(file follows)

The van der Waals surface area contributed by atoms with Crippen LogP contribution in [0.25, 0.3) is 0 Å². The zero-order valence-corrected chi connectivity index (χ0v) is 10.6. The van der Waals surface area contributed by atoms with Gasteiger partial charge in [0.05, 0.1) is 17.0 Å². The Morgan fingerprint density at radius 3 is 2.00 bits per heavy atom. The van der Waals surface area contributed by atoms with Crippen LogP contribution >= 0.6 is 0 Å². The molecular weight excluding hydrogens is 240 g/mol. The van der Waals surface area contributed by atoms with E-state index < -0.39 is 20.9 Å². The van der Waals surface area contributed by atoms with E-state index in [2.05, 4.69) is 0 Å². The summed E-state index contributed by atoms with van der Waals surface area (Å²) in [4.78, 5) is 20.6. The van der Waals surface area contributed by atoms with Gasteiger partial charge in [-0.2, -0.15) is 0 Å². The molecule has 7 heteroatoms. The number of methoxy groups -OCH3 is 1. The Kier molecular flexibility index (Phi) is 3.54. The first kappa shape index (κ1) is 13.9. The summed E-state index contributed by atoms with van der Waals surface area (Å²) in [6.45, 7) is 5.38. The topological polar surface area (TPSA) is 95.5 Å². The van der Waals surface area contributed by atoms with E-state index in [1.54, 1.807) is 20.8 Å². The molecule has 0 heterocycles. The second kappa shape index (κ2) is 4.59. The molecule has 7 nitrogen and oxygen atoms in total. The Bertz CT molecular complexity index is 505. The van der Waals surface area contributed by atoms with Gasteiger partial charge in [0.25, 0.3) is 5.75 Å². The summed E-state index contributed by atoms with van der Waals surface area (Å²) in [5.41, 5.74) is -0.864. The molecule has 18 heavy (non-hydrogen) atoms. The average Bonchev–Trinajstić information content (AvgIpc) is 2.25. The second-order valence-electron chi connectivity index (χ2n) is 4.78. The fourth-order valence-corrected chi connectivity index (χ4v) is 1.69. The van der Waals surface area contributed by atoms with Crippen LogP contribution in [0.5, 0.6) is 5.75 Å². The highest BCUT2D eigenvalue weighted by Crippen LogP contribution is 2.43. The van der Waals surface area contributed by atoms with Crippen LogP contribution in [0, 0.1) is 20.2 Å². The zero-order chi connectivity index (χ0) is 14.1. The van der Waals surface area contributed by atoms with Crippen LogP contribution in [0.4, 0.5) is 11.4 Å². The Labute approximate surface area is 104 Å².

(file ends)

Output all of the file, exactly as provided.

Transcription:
The van der Waals surface area contributed by atoms with Crippen LogP contribution in [0.25, 0.3) is 0 Å². The zero-order valence-corrected chi connectivity index (χ0v) is 10.6. The van der Waals surface area contributed by atoms with Gasteiger partial charge in [0.05, 0.1) is 17.0 Å². The Morgan fingerprint density at radius 3 is 2.00 bits per heavy atom. The van der Waals surface area contributed by atoms with Crippen LogP contribution >= 0.6 is 0 Å². The molecular weight excluding hydrogens is 240 g/mol. The van der Waals surface area contributed by atoms with E-state index < -0.39 is 20.9 Å². The van der Waals surface area contributed by atoms with E-state index in [2.05, 4.69) is 0 Å². The summed E-state index contributed by atoms with van der Waals surface area (Å²) in [4.78, 5) is 20.6. The van der Waals surface area contributed by atoms with Gasteiger partial charge in [-0.2, -0.15) is 0 Å². The molecule has 7 heteroatoms. The number of methoxy groups -OCH3 is 1. The Kier molecular flexibility index (Phi) is 3.54. The first kappa shape index (κ1) is 13.9. The summed E-state index contributed by atoms with van der Waals surface area (Å²) in [6.45, 7) is 5.38. The topological polar surface area (TPSA) is 95.5 Å². The van der Waals surface area contributed by atoms with E-state index in [1.54, 1.807) is 20.8 Å². The molecule has 0 heterocycles. The second kappa shape index (κ2) is 4.59. The molecule has 7 nitrogen and oxygen atoms in total. The Bertz CT molecular complexity index is 505. The van der Waals surface area contributed by atoms with Gasteiger partial charge in [0.25, 0.3) is 5.75 Å². The summed E-state index contributed by atoms with van der Waals surface area (Å²) in [5.41, 5.74) is -0.864. The molecule has 18 heavy (non-hydrogen) atoms. The average Bonchev–Trinajstić information content (AvgIpc) is 2.25. The second-order valence-electron chi connectivity index (χ2n) is 4.78. The fourth-order valence-corrected chi connectivity index (χ4v) is 1.69. The van der Waals surface area contributed by atoms with Crippen LogP contribution in [0.5, 0.6) is 5.75 Å². The highest BCUT2D eigenvalue weighted by Crippen LogP contribution is 2.43. The van der Waals surface area contributed by atoms with Crippen LogP contribution in [0, 0.1) is 20.2 Å². The zero-order chi connectivity index (χ0) is 14.1. The van der Waals surface area contributed by atoms with Crippen LogP contribution in [0.4, 0.5) is 11.4 Å². The Labute approximate surface area is 104 Å².